Saturday, March 08, 2008


How to make lots of money from your Nordic Walking classes!

So you are a newly certified Nordic Walking instructor. The easy bit is behind you. Now the reality sets in! How are you going to make lots of money from Nordic Walking? Well you can teach groups and individuals to Nordic Walk, that's straight forward enough, as long as you go out and market yourself properly. But how can you get people coming back week after week and pay you money?

[Note: If you are going to lead group 'exercise' classses, even if it is based around Nordic Walking as opposed to just teaching Nordic Walking, you should hold the appropriate certification eg a relevent exercise / fitness qulaification . You must also be insured to teach exercise / fitness classes, which is not the same as being insured to teach Nordic Walking!]

There are lots of people who want to get fit, keep fit, lose weight etc that are happy to come to an exercise class every week, sometime several times a week and pay money for the privilege! If you set your program up the right way, some people are even willing to pay a recurring monthly fee to 'be a member' of your 'club' and pay a joining fee on day one! So how can a Nordic Walking instructor with the appropriate exercise / fitness qualifications capitalize on this?

I was reading recently about someone here in the UK who runs popular 'outdoor fitness classes'. Members pay a one off joining fee of up to £50 (approx US$100) and then a membership fee of up to £46 a month (approx US$92) every month. For that they can attend as many classes a week as they want.

Obviously you need to offer enough classes eg you could hold an early morning class 5 days a week (Monday - Friday) eg: 6.30 am - 7.30 am to catch the early birds before they go to work.

You could hold mid morning classes aimed eg at mums (moms) and Seniors. Eg mums (moms) 10 am - 11 am and Seniors 11 am - 12 noon.

You could hold classes at eg 5.30 pm - 6.30 to catch the office workers on their way home and eg 7.00 - 8.00 to catch all those people who like to exercise once they have got the rest of the day out of the way.

As an alternative to the monthly fee (eg for people who wouldn't attend regularly enough to get value from a monthly membership) you can buy block of sessions eg:

10 sessions = up to £120 (approx US$240)
20 sessions = up to £180 (approx US$360).

Note: If I was offering 'blocks' I would include an expiry date eg: sessions must be used within 2 months of purchase. This way it encourages people to keep coming 'regularly' and not give up on their fitness goals eg because apathy sets in. Also you don't want people to pre-buy their training and then not get their money's worth because they quit.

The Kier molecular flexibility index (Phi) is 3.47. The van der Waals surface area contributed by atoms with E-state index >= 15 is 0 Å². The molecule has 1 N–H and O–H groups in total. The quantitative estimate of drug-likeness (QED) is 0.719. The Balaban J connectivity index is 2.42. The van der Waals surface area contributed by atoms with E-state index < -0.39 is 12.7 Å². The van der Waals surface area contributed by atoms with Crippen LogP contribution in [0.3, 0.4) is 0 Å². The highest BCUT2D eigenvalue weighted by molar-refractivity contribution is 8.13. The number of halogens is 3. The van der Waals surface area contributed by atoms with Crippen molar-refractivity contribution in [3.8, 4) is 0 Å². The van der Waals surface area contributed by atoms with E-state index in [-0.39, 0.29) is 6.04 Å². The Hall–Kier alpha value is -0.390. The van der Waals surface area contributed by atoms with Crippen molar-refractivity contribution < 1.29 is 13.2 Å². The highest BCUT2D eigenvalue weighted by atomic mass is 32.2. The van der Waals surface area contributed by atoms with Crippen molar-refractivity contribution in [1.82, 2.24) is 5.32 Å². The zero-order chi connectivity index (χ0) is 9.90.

Members can't 'pay per class' in the program I heard about but they do get a FREE first class, so they do get to 'try before they buy'. I would consider offering a 'pay per play' option at a premium price. This might encourage people to select either the monthly membership or purchase blocks of sessions. However, for some people eg those who can only attend occasionally they may prefer the 'pay per play' option, even at a premium. Classes take place in 'all' weather (within reason I guess) .

As the instructor, a point worth remembering is that because these classes are held in the great outdoors, generally there are no venue 'fees' to pay! So more profit for you!

Note: Before I started to charge people for Nordic Walking training which I proposed to run in my local 'government' authority owned park, I phoned them up to explain what I planned to do eg charge members of the public (who I sourced via my own marketing) for Nordic Walking training. They were more than happy that I was proposing to encourage people to use the park for outdoor leisure use. They did advise me that I should make sure that I am adequately insured, which I am.

So what about class format ? Well, anyone familiar with 'Aerobics' (exercise to music) classes will recognise the following:

Warm Up:

Pulse Raiser: A low intensity exercise routine to shake out the cobwebs, elevate the breathing, get the blood pumping a little harder and to warm the muscles in preparation for ROM stretches.
ROM (Range of Movement) Stretches: Once upon a time instructors would do the 'pulse raiser' and get everyone nice and warm and then they'd stand the class still for the next 5 minutes while everyone did static stretches and cooled down again! (yes I used to teach that way many moons ago before I knew any better). Nowadays most instructors use ROM stretches because it keeps everyone moving because ROM stretches involve continuous flowing movements into and then out of each of the stretched positions.

Aerobic Component:

A movement routine or series of movement routines to music, where the intensity increases to a peak before gradually reducing down again. The fitness level of the class members (in theory) dictates how gradual (or not) the build up in intensity is and how long the class work at higher intensity levels before the instructor brings the intensity back down again.

MSE (Muscular, Strength & Endurance)

A series of exercises such as squats, push ups, abdominal crunches etc sometimes incorporating equipment such as hand weights, resistance bands etc.